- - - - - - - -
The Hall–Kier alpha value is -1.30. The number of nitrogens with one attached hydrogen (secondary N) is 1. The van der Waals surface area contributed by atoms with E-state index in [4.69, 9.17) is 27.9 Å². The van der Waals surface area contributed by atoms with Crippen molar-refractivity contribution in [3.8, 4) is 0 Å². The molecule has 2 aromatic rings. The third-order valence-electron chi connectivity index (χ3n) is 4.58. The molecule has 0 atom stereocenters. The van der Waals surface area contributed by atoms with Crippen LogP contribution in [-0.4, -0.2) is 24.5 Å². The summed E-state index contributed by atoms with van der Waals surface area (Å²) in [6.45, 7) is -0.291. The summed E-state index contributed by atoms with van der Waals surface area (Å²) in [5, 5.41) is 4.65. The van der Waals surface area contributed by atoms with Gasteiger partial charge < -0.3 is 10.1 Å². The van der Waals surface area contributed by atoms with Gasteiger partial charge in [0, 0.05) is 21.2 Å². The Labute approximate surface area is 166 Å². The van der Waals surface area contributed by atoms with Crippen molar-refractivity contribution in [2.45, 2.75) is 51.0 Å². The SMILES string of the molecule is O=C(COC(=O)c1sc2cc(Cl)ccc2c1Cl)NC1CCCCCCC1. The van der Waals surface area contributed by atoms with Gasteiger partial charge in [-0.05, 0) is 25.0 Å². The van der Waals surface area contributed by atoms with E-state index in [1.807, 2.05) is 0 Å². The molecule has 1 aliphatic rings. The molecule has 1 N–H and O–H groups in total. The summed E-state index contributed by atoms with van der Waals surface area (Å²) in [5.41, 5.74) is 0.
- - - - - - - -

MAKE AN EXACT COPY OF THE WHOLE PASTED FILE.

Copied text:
The Hall–Kier alpha value is -1.30. The number of nitrogens with one attached hydrogen (secondary N) is 1. The van der Waals surface area contributed by atoms with E-state index in [4.69, 9.17) is 27.9 Å². The van der Waals surface area contributed by atoms with Crippen molar-refractivity contribution in [3.8, 4) is 0 Å². The molecule has 2 aromatic rings. The third-order valence-electron chi connectivity index (χ3n) is 4.58. The molecule has 0 atom stereocenters. The van der Waals surface area contributed by atoms with Crippen LogP contribution in [-0.4, -0.2) is 24.5 Å². The summed E-state index contributed by atoms with van der Waals surface area (Å²) in [6.45, 7) is -0.291. The summed E-state index contributed by atoms with van der Waals surface area (Å²) in [5, 5.41) is 4.65. The van der Waals surface area contributed by atoms with Gasteiger partial charge < -0.3 is 10.1 Å². The van der Waals surface area contributed by atoms with Gasteiger partial charge in [0, 0.05) is 21.2 Å². The Labute approximate surface area is 166 Å². The van der Waals surface area contributed by atoms with Crippen molar-refractivity contribution in [2.45, 2.75) is 51.0 Å². The SMILES string of the molecule is O=C(COC(=O)c1sc2cc(Cl)ccc2c1Cl)NC1CCCCCCC1. The van der Waals surface area contributed by atoms with Gasteiger partial charge in [-0.05, 0) is 25.0 Å². The van der Waals surface area contributed by atoms with E-state index in [1.807, 2.05) is 0 Å². The molecule has 1 aliphatic rings. The molecule has 1 N–H and O–H groups in total. The summed E-state index contributed by atoms with van der Waals surface area (Å²) in [5.41, 5.74) is 0.